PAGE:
Calculated Risk's Yves Smith has been one of the smartest critics of the Obama administration's kid-gloves handling of the banks, and today she writes to criticize the administration's plans to ... impose new taxes on the banks. Why? Apparently, because newspaper writers focused on the politics, not the policy, behind this decision. Typically, the MSM, led by the always-crass Politico, make these proposed taxes about populist politics and not their actual goals, leading Smith to conclude:
This “we need to appease the peasants” logic tells all. It says the Administration is so profoundly captured by the banksters that it sees nothing wrong with what is happening, save the political fallout. It’s perfectly OK for banks to go right back to status quo ante, looting their firms by paying themselves too much in bonuses and not retaining enough in the way of risk buffers.
Except that, while going after the bankers is politically convenient for any politician -- and something Smith et al. have encouraged them to do -- the Treasury Department isn't doing this as an empty populist gesture. Staffers have been working on this tax for months now because the TARP statute requires the government to recoup any losses from the banks themselves. This began long before everyone started gearing up for the next cycle of bonus madness as an obviously needed response to the bank bailouts. It's not getting reported that way because it doesn't fit an easy narrative.
Even if the primary reason for this tax plan was responding to an angry public, well, that's sort of the point of democratic government, isn't it? Indeed, citing public anger at the banks doesn't even imply that it is unjustified -- it certainly isn't! -- Smith just assumes officials believe that. I don't understand why Smith isn't taking yes for an answer -- she wants more taxes on the banks, and the most likely result of the administration's plan will be a tax on bank profits. Smith and the White House even share the same reasoning: Bank profits are huge due to the policies the last two administrations adopted to bail out the financial industry, so these taxes are justified. Even though the administration shares Smith's position, it "hearts bankers, big time." Similar to George W. Bush and Vladmir Putin, Smith proposes that she can look into the Obama team's heart and know their true feelings. Whatever the emotional state of these officials, I'd just like to see higher taxes on bank profits.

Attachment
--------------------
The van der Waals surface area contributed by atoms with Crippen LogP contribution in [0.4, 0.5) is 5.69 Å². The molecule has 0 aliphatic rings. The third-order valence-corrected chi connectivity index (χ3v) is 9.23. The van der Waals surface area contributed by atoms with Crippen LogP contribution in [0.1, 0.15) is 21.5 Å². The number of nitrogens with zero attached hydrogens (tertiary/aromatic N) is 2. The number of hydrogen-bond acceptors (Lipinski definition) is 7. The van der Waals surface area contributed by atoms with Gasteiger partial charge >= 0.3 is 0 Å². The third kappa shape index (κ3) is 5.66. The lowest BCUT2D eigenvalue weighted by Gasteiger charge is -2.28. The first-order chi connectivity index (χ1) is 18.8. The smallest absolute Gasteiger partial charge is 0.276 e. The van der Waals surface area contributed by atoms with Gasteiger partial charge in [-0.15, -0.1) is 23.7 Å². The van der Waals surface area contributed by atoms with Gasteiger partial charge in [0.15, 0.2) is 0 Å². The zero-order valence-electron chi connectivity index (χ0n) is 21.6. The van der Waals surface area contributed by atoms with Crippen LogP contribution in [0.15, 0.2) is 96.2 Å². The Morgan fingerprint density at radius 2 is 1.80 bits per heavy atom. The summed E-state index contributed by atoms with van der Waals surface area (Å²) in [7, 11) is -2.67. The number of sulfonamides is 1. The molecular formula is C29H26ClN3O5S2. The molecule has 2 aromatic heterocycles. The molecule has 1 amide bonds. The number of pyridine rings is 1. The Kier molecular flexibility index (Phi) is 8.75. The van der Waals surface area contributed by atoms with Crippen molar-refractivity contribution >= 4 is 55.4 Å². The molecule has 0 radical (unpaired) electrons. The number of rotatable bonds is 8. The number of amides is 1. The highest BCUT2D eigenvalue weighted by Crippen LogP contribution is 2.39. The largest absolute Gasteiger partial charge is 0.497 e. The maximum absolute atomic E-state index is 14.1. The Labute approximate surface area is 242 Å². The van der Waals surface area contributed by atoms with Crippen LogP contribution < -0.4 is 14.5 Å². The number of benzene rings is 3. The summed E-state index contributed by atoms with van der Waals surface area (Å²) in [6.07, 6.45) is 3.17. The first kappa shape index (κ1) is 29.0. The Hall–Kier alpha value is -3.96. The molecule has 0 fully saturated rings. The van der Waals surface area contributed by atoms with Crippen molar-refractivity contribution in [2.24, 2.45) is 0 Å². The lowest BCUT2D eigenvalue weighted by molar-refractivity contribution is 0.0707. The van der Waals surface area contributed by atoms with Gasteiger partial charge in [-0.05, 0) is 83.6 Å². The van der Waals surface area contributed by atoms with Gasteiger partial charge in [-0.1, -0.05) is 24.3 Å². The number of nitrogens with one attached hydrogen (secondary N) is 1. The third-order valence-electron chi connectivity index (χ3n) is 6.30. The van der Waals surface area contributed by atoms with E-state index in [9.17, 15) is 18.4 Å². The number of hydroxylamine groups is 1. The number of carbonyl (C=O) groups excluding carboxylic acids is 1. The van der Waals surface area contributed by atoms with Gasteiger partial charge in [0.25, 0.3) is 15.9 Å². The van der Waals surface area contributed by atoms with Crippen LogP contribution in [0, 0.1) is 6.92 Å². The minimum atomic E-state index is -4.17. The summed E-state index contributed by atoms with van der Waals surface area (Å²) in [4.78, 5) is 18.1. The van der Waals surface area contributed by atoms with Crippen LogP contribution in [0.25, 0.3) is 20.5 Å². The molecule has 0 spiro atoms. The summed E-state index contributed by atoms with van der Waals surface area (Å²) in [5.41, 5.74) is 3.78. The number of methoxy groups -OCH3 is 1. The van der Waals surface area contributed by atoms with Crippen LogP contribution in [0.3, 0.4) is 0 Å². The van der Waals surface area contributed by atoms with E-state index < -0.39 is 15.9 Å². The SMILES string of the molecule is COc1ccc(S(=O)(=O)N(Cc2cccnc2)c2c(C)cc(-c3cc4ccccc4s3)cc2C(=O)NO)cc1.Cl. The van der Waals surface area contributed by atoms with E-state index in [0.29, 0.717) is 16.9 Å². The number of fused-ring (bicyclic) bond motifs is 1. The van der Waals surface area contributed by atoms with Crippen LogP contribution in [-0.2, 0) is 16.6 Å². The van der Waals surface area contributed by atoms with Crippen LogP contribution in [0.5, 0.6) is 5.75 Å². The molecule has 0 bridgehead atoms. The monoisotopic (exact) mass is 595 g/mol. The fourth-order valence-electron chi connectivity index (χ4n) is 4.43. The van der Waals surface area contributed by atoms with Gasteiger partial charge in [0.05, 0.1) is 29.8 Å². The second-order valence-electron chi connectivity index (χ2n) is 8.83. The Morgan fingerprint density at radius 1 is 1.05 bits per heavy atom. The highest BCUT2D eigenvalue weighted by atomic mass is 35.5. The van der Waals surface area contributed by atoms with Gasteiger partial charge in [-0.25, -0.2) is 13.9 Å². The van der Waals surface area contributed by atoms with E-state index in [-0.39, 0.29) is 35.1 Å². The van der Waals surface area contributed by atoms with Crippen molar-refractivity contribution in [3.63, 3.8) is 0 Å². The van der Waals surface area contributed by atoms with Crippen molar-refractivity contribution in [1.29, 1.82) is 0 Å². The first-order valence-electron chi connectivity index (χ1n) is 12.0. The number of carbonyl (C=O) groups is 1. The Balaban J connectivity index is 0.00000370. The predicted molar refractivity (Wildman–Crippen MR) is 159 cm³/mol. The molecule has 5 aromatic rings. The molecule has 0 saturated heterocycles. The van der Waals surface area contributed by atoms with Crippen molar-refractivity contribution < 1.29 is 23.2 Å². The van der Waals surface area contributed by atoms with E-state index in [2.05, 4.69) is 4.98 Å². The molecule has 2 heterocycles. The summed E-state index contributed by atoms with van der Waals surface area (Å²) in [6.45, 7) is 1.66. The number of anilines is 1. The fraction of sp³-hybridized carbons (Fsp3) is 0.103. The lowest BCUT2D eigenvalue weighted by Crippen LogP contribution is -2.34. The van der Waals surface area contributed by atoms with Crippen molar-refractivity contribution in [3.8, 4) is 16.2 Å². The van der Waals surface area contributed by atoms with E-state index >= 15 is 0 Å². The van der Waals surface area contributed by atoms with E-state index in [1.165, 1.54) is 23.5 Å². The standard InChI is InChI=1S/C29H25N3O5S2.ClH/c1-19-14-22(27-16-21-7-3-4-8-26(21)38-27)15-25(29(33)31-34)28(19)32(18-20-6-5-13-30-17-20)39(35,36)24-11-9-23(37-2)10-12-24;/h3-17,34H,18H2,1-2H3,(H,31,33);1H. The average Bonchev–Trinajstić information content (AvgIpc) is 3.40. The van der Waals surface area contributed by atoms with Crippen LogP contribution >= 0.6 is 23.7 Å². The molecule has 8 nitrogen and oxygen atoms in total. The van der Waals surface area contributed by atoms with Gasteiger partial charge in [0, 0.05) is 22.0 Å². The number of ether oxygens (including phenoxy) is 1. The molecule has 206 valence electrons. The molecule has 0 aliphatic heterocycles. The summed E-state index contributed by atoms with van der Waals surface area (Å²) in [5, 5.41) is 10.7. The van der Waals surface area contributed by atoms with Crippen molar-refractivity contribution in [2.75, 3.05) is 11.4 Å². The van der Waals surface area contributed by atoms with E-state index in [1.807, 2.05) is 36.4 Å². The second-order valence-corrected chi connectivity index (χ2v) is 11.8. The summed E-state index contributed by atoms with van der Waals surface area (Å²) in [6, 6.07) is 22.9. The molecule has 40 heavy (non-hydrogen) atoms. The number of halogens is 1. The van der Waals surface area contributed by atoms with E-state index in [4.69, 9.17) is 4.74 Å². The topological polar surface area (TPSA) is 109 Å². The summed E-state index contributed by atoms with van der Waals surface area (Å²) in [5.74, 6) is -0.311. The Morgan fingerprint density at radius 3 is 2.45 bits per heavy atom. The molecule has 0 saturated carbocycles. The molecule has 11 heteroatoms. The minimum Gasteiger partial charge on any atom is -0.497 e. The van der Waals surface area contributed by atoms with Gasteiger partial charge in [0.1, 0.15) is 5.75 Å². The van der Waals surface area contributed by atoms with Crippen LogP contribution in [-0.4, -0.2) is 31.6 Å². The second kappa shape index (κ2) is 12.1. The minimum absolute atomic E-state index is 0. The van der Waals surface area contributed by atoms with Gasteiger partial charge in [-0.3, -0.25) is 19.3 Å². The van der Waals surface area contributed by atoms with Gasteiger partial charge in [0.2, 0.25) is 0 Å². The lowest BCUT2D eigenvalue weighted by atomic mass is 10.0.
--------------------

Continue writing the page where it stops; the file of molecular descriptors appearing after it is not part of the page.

As a side note, it's worth correcting a misunderstanding of Smith's about health-care politics. She complains that Obama did a poor job moving public opinion on health-care reform by not seizing on the oft-discussed hypocrisy of reform opponents criticizing "socialized medicine" while embracing Medicare. Um, what about this? Or this, from the president's big health-care speech:
Critics point to a provision in our plan that allows the uninsured and small businesses to choose a publicly-sponsored insurance option, administered by the government just like Medicaid or Medicare. ... An additional step we can take to keep insurance companies honest is by making a not-for-profit public option available in the insurance exchange. Let me be clear – it would only be an option for those who don't have insurance. No one would be forced to choose it, and it would not impact those of you who already have insurance.
In any case, public opinion was always generally in favor of the public option, and public opinion still favors the president over any other group on health policy. Public opinion wasn't the problem. The real obstacle Obama couldn't surmount to get his exact vision was conservative Democrats in the Senate, and they are much harder to move because they have very little incentive to change their mind; it only takes one (Joe Lieberman) to kill the whole deal. Smith would be right to criticize Obama for not putting more pressure on individual senators regarding the public option, but I'm not sure what the connection Smith is trying to draw between health-care reform and financial reform.
We can expect the same dynamic when it comes time to pass regulatory reform in the Senate (public opinion will support it, while a few senators will act to obstruct it), so it's good for people who want regulatory reform to understand that Obama can't make policy by fiat and instead figure out how to target obstructionist senators and demand the president do the same.
-- Tim Fernholz